The lempiras (pronounced /lɛmˈpɪrə/, ISO 4217 code: HNL) is the currency of Honduras. It is subdivided into 100 centavos. The lempira was named after the 16th-century cacique Lempira, a ruler of the indigenous Lenca people, who is renowned in Honduran folklore for leading the (ultimately unsuccessful) local native resistance against the Spanish conquistador forces. He is a national hero, and is honoured on both the 1 lempira note and the 20 and 50 centavos coins.
The lempira was introduced in 1931, replacing the peso at par. In the late 1980s, the exchange rate was two lempiras to the U.S. dollar (the 20 centavos coin is called a daime as it was worth the same as a U.S. dime). As of March 5th, 2010, the lempira was quoted at 18.925 HNL to 1 USD. U.S. dollars are widely accepted as currency on the Bay Islands, but the mainland mainly deals in Lempiras. Businesses in major tourist centers on the mainland will generally accept dollars, though.
In 1931, coins were introduced in denominations of 5, 20 & 50 centavos & 1 lempira. 1, 2 & 10 centavos coins were added in 1935, 1939 & 1932 respectively. The silver 1 lempira coins ceased production in 1937, with the other silver coins (20 & 50 centavos) replaced by cupro-nickel in 1967.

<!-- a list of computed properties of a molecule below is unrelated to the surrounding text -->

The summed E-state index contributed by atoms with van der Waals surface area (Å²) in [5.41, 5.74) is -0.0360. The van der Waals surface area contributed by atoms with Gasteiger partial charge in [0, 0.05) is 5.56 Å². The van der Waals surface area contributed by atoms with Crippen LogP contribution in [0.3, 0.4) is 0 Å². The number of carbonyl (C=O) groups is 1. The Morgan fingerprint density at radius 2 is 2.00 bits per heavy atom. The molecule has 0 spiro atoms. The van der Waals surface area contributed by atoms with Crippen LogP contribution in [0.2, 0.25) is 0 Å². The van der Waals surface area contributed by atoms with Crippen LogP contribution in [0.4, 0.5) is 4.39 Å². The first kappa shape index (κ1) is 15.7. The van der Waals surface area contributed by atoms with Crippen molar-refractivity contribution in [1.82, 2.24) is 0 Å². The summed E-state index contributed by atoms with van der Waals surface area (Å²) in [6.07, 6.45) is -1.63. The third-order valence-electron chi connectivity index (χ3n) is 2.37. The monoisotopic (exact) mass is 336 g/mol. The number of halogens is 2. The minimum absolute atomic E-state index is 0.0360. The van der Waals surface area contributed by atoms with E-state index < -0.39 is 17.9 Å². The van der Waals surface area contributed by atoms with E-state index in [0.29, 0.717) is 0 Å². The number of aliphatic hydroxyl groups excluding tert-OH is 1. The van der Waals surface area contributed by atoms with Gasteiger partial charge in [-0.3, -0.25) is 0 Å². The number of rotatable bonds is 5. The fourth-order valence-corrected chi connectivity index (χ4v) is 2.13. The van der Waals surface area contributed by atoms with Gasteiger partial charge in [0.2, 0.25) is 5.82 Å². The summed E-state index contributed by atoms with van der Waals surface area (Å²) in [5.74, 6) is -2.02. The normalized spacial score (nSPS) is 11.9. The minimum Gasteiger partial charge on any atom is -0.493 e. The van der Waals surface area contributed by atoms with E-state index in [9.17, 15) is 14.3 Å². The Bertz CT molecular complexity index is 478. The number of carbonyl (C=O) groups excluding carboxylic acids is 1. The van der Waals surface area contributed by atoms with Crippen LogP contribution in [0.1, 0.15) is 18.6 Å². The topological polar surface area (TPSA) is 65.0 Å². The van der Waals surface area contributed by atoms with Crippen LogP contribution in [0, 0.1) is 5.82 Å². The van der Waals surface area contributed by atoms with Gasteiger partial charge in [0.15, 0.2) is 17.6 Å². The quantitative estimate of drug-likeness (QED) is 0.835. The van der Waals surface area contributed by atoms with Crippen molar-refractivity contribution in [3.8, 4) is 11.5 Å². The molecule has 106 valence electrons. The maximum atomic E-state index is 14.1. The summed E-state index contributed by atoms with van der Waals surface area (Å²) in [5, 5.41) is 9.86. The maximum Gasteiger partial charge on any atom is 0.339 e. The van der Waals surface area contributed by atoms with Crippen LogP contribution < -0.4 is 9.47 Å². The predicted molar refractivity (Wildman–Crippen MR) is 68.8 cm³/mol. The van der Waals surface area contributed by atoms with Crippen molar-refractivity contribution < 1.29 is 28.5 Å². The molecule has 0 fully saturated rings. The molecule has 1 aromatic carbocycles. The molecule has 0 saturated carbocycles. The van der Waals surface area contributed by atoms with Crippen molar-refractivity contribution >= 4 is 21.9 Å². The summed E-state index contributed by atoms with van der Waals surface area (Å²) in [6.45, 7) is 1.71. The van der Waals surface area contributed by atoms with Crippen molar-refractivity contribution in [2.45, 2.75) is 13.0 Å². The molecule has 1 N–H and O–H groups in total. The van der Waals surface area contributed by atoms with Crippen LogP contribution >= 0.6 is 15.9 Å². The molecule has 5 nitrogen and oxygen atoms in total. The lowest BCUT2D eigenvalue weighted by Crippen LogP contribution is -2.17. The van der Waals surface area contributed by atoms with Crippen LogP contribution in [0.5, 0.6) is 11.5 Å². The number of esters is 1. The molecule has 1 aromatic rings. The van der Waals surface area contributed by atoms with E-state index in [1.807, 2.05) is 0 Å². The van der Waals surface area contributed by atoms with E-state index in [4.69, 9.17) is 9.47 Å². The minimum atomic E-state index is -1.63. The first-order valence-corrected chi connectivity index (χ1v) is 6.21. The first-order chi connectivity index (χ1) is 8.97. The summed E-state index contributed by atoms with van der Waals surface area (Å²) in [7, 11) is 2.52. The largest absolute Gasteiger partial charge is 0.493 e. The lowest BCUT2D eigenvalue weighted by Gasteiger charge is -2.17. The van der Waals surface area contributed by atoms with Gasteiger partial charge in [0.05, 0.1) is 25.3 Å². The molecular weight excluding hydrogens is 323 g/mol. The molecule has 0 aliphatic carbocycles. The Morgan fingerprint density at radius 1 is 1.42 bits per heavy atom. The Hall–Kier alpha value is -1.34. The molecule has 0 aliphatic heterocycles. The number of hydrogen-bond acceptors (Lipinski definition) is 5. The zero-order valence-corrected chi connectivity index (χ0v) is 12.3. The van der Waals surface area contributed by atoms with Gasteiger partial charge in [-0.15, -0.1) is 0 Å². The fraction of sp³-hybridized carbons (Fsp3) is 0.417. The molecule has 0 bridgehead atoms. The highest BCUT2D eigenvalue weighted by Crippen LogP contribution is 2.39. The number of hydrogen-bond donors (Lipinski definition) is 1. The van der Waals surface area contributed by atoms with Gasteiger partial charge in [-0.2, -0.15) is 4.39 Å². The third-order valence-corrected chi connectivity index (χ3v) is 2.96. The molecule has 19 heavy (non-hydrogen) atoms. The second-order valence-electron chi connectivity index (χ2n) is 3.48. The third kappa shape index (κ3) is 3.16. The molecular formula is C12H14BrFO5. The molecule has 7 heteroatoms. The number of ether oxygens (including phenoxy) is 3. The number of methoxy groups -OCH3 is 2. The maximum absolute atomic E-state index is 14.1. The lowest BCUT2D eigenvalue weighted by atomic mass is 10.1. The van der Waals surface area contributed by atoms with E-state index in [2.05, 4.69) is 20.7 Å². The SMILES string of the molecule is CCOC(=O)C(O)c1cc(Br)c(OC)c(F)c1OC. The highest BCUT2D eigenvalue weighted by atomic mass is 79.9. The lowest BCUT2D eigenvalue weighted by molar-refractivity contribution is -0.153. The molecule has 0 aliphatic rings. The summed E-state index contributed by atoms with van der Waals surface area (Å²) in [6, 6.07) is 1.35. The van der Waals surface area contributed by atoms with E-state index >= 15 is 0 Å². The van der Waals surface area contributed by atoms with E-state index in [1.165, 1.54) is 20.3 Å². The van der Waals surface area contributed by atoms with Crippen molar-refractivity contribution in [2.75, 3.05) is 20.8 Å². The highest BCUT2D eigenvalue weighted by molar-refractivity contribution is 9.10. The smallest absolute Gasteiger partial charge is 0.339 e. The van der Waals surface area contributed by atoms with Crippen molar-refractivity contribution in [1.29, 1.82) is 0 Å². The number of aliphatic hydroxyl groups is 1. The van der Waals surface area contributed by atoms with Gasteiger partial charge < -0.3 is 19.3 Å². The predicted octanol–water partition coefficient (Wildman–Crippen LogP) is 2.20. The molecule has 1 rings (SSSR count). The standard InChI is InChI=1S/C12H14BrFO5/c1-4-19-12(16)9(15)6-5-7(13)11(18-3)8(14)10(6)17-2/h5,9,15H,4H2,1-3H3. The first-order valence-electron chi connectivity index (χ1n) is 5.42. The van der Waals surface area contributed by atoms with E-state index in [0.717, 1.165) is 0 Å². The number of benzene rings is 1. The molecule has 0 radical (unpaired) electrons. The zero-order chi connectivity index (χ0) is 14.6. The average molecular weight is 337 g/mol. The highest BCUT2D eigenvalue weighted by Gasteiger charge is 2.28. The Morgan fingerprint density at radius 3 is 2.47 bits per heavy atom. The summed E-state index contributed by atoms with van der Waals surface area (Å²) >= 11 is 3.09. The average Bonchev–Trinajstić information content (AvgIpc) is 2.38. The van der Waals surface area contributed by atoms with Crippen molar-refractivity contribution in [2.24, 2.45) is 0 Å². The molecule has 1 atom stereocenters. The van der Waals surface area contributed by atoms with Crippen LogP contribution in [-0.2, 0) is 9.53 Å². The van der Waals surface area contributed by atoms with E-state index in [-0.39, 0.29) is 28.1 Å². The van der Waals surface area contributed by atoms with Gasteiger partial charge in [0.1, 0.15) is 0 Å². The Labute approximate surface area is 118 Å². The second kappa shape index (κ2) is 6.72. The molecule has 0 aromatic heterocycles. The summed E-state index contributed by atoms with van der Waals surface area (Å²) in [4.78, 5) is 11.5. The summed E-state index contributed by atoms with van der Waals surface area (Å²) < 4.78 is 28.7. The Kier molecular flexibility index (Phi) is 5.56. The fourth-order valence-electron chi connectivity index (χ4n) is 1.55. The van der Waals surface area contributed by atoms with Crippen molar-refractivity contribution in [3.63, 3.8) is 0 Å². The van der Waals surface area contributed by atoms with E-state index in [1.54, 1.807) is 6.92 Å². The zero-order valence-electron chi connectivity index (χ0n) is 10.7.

Coins currently in circulation are
* 1 centavo - discontinued
* 2 centavos - discontinued
* 5 centavos - now rendered obsolete, prices are rounded to the next 10 centavos
* 10 centavos
* 20 centavos
* 50 centavos
The Bank of Honduras and the Banco Atlantida issued the first lempira banknotes in 1932. They were in denominations of 1, 2, 5, 10 and 20 lempiras. The Central Bank of Honduras took over production of paper money in 1950, introducing 50 lempiras notes in 1951. In 1975, 100 lempiras notes were added, followed by 500 lempiras in 1995.
In January, 2010, a new 20 Lempira note was introduced to market made by a polymer base, 60 million notes were issued.
Banknotes in circulation are
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